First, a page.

Over the weekend, I went to see I Am My Own Wife, a theatre production by Peel the Limelight.
The Pulitzer prize-winning play tells the true life story of Charlotte von Mahlsdorf, a trans woman and German queer icon who survived both the Nazi and Communist regimes.
Who was Charlotte van Mahlsdorf?
Born as Lothar Berfelde, Charlotte suffered a difficult childhood, to say the least.
As a child, her lesbian aunt discovered her wearing women’s clothes. She told Charlotte, “did you know that nature has dared to play a joke on us? You should’ve been born a girl, and I should’ve been a man!”
Charlotte later began living openly as a ‘transvestiten’.
As well as struggling with her identity, she also suffered at the hands of her abusive father, who was a member of the Nazi party. After being forced at gunpoint to choose between him and her mother, she bludgeoned her father to death in self defense. As a result, she was sentenced to four years detention as an ‘antisocial juvenile delinquent’. However, her sentence was cut short due to the fall of the Nazis.
Upon her release, she embraced her love of antiques by saving furniture items from houses that had been bombed or abandoned. Each one was added to her collection at her home, which evolved into the Gründerzeit Museum.
That museum also became the unlikely location of a secret LGBTQ haven and party hotspot. This came about when a gay bar was set to be shut down and demolished by the Communists, and Charlotte stepped in. She purchased the furnishings and reconstructed the bar in its entirety in her basement.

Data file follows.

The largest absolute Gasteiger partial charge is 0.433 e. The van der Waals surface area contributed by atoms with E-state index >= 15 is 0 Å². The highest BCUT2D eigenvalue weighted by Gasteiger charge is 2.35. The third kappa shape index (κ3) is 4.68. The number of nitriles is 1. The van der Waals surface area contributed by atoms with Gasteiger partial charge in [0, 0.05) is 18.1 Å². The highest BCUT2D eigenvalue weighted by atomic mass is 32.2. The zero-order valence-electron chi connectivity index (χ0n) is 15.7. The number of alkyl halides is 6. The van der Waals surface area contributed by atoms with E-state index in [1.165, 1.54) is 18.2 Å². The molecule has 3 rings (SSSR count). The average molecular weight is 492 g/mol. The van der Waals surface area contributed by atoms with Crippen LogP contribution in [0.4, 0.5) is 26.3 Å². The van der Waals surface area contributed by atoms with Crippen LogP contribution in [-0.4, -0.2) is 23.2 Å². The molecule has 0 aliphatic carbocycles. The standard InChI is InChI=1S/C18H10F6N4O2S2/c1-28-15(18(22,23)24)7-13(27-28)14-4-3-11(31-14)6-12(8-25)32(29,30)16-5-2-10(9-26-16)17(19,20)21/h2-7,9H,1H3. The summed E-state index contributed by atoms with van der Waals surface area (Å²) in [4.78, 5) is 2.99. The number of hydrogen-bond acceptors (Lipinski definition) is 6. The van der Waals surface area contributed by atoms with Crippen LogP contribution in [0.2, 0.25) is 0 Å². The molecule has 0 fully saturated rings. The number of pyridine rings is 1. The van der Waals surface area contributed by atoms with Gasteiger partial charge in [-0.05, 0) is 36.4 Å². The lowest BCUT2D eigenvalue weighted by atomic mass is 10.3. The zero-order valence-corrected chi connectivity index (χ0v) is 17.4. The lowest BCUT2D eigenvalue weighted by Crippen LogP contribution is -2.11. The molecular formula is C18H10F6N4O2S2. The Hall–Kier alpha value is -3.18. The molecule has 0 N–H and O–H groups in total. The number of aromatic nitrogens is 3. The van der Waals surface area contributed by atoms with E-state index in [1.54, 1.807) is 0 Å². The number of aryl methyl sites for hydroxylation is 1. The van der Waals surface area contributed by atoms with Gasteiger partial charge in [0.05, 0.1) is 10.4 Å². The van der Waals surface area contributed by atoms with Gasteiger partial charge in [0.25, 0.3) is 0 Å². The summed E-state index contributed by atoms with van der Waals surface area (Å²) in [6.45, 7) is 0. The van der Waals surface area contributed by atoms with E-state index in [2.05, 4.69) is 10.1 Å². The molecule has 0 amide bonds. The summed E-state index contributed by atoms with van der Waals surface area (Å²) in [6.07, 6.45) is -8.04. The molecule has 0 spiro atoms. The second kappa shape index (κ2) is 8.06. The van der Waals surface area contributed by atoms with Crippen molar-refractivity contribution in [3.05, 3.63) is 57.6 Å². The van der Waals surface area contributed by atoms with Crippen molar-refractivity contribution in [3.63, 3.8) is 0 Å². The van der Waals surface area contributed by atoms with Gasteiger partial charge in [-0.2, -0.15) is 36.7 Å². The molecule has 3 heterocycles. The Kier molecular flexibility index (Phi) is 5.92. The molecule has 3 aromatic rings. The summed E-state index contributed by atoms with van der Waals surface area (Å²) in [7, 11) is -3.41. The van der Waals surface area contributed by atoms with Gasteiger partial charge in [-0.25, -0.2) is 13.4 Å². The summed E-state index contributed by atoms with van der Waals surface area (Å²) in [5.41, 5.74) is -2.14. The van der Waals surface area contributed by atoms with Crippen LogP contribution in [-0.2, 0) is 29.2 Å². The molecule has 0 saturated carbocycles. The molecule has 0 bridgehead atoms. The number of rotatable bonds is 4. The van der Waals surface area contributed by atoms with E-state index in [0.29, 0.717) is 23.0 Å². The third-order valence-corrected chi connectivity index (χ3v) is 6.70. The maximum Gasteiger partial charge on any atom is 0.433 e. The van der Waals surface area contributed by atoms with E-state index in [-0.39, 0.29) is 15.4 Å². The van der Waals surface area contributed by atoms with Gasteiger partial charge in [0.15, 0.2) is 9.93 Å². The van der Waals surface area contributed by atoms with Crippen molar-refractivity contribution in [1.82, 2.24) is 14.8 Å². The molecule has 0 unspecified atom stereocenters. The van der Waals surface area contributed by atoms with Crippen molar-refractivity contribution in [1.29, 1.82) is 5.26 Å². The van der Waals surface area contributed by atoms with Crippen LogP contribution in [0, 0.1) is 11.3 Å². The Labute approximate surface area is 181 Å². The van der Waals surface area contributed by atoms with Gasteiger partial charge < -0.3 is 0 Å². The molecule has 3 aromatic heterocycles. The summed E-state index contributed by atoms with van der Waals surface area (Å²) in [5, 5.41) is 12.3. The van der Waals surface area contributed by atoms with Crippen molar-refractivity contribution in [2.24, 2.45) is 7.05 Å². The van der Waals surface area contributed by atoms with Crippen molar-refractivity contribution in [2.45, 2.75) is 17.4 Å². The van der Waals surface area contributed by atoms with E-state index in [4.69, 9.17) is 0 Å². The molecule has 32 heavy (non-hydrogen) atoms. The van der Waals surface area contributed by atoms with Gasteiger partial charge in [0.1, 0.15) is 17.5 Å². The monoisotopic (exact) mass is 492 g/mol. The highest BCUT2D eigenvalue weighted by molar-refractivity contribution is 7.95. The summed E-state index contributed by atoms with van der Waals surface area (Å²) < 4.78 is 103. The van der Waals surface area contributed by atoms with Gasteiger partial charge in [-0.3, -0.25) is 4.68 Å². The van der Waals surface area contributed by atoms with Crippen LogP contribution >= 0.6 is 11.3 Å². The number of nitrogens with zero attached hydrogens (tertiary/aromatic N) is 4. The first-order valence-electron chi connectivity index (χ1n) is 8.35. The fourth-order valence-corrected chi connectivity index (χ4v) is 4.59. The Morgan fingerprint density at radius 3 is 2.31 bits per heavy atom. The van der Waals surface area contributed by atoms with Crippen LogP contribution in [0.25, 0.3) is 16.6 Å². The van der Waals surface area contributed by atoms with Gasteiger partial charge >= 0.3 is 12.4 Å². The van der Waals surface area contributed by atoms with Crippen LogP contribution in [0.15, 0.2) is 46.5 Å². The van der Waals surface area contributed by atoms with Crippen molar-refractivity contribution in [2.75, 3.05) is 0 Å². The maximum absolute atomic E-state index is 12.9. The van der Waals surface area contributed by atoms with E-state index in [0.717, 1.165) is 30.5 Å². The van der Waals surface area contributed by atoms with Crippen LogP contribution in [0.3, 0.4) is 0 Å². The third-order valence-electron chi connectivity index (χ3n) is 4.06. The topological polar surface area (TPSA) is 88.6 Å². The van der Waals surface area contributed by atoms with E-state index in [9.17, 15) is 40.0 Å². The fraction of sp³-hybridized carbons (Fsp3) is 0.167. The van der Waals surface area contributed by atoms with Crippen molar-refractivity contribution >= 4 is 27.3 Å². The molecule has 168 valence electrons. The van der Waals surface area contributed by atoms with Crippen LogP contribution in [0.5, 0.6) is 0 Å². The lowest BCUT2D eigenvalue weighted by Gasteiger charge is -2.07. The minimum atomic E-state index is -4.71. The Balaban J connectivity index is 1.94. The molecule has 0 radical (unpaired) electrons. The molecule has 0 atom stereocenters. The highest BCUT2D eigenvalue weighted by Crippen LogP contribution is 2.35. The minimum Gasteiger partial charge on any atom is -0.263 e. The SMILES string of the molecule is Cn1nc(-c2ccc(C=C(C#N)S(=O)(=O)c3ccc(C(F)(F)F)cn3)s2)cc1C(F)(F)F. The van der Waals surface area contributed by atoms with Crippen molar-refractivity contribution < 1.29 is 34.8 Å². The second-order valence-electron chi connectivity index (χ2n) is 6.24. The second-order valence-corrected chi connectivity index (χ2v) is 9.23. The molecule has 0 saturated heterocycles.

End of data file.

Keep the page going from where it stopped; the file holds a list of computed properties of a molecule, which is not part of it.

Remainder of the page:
“There was over the bar, an attic. When a boy or girl met a man and wanted to go upstairs, they could. Two men, two girls, a boy and a girl? It did not matter.”
-Charlotte van Mahlsdorf
Charlotte’s dedication to preserving history was rewarded with the Order of Merit of the Federal Republic of Germany. She was also revered as Germany’s ‘tranny granny’, and became an icon for the LGBTQ community. However, she also faced public condemnation after it was revealed that she was an informant for the Stasi police during the Cold War.
Sounds confusing, right? So much went on in Charlotte’s life that it’s hard to get your head around. I wasn’t sure what to expect going in, but in I Am My Own Wife, Charlotte’s story became clear.
James Laver as Charlotte, et al.
In Peel the Limelight’s production, Charlotte is played by James Laver. In fact, everyone else is, too.
It’s a one-man show, in which James brings a total of 35 characters to life. This includes family members, Stasi officers, neo-Nazis, several journalists from different countries, and Doug Wright, the playwright himself.
It’s amazing to see James transition between these characters, seamlessly switching through accents, languages and mannerisms. How he memorized all that dialogue, let alone execute it all so well, is beyond me.
When asked his opinion on why the play was written in this format, James concluded that it repeatedly forces the actor to adapt and become something they’re not, just as society attempted to force Charlotte to be something that she wasn’t. I asked James about what the role meant to him. I met James shortly after I moved to Bangkok. In fact, he interviewed me for the English teaching job I held for the last six years. This was my first time watching him perform, and I came away really impressed.
Charlotte’s life was complex, mysterious, and with no shortage of hardships. Despite this, there were lots of funny moments that evoked laughter from the audience. Through it all, it seems that Charlotte had a great sense of humour.
If you want to see the play for yourself, you still have a chance. I Am My Own Wife is showing every Friday and Saturday of May at the Peel the Limelight Theatre in central Bangkok. Tickets are 700B.
If you have time, stick around for the Q&A after the show is over. When I was there, James and director Jaime Zúñiga revealed some secrets that took me by surprise, showing just how many levels there were to the production.